ISLAMABAD: This very tract marks my Golden Jubilee in-print – it had to be worthwhile for myself and the readers; hence I decided to travel to Lahore where I set up an interview with the lead-pair of Nadeem Beyg’s anticipated release, Punjab Nahi Jaungi (PNJ).
I remember feeling slightly stung, yet hysterical. Pakistani cinema this year has only managed to disappoint – critically as well as commercially – contenders this Eid, however, promise differently.
Exactly four years ago the revival of local cinema and protagonist cum co-producer on the film, Humayun Saeed’s first cinematic production, Main Hoon Shahid Afridi inspired me to write and lend my support to the recovering fraternity.
Proceed to today: I coincidently find myself hopping onto the same elevator as Humayun as we reach the offices’ floor from the hotel lobby where we were expected to be joined by the sultry and charismatic leading lady, Mehwish Hayat. It feels like coming a full circle. I know for a fact that I’m not the journalist, or even the person I was, but it was a pleasant surprise seeing the two evolve as artists as well (more-so, Humayun as a film-maker).
“I think you learn something every day. Specifically for PNJ, my character Fawad (Jagga) was poles apart from what I’ve done thus far. I had to pick up a very different accent and undoubtedly, there are some fearless actors who would take something like this up immediately, but then there’s always something that remains missing. I didn’t want that to happen,” Humayun began of stepping outside of his comfort zone, adding, “I’ve always been very apprehensive of taking up a different dialect while taking up roles, because I don’t want it to seem as if I’m making an effort, so I practiced very diligently to get it right.”
Mehwish, too, saw PNJ not only as a great learning as an actress, but also connected to it emotionally. “You know PNJ has a lot to say. It tells its viewers to take a stand for themselves, but not at the cost of disrespecting their elders and forgetting their family values,” she asserted. “As an actor, it was very challenging because my character Amal comprises a lot of shades. And I also discovered that I can dance till seven in the morning – amid heavy rain and freezing temperatures,” she chuckled.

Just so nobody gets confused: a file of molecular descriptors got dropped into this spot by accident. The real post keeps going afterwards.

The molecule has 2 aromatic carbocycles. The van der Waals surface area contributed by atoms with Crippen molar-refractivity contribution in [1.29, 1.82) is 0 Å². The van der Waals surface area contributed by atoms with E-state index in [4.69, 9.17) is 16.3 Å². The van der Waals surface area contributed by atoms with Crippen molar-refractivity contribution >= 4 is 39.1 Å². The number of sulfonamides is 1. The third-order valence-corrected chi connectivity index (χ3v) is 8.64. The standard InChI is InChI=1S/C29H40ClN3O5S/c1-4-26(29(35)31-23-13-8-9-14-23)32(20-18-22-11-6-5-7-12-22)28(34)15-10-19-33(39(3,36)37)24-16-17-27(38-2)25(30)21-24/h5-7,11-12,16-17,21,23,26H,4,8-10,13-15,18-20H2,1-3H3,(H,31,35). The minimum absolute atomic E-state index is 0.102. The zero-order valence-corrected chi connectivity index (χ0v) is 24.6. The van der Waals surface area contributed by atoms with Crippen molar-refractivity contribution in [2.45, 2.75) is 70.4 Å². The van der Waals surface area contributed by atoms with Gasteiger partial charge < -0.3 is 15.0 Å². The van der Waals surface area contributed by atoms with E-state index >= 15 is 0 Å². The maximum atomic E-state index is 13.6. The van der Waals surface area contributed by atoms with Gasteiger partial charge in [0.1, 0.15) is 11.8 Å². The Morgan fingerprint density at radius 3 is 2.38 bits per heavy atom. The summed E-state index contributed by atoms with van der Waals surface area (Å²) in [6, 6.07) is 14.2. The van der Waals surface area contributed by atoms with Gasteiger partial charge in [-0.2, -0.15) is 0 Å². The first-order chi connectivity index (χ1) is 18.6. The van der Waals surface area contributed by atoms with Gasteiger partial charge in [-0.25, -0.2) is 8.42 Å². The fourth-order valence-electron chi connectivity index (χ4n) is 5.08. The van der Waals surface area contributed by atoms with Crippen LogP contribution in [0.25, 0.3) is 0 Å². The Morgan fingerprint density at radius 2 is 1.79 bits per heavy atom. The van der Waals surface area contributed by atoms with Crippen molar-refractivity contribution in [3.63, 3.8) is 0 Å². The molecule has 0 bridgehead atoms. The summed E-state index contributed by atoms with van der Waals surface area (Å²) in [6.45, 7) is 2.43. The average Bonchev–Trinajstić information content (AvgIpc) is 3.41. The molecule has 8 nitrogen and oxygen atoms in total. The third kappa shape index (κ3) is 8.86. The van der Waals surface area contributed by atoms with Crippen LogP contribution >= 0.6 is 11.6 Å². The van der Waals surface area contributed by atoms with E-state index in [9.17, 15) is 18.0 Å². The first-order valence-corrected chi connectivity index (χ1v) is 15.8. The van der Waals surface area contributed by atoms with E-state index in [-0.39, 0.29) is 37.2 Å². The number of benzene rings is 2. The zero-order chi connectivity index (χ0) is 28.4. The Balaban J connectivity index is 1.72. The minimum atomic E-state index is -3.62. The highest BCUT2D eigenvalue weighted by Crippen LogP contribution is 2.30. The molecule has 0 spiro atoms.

Humayun, who completes two decades in the industry as an actor and producer, feels he’s a blank canvas before fitting into every character’s shoes. “I’m never too confident; I always have butterflies in my stomach before starting any project, in fact the first day…” An eager Mehwish then interrupted Humayun, “The first day is like my first day of school.” And we all burst out laughing before Saeed continued, “Also I am never satisfied with my first scene; it definitely takes me a few days to get into the groove of the character.”
Experience doesn’t replace emotional rawness, Hayat gives her pragmatic two cents on the matter: “You don’t have a written formula for acting, it’s a process and it naturally takes time for you to adopt a certain character. If you think you’ve completely learnt the craft and everything about film-making, you’re living in a bubble.”
Assuming they’re both passionate about getting it right, workshops and rehearsals prior to rolling the cameras is usually the way forward to getting into the skin of a character for actors following the Stanislavsky school-of-thought. Saeed and Hayat both have their own versions and convince me with a factor that is imperative to their work – emotional rawness.
“I think more than anything, it depends on the director. Nadeem for instance believes in minimal rehearsals, he doesn’t want his actors to overdo it,” Humayun observed and Mehwish acknowledged, “I agree, you know something that I’ve learnt by working with Nadeem is that the first or second take is usually the best. After that, you start putting in way too much effort and it all looks very mechanical.”
Objectification seems to be embedded in commercially viable films, in our part of the world. It was majorly first highlighted in local cinema by Humayun’s Jawani Phir Nahi Ani (JPNA) co-star Hamza Ali Abbasi, who refrained from promoting the film because of its derogatory content surrounding women, – the film though, ended up being the highest-grosser till date. Not only responsible as a seasoned actor, but Humayun also runs one of Pakistan’s leading production houses; his take on the debate is convincing to say the least.
“Even if a girl is wearing sleeveless on-screen, there’s a lot of hatred that comes in, and that is simply wrong. As a film-maker, I try my best to never incorporate a scene in my film that makes a family sitting in a theatre, uncomfortable – which also includes dialogues with double-meaning because to me, that’s the worst of all,” he confessed, adding “JPNA did have a bikini shot, but that was only because the scene was shot at a beach in Thailand. But because of the reaction we received, I’ll try to avoid that going forward.”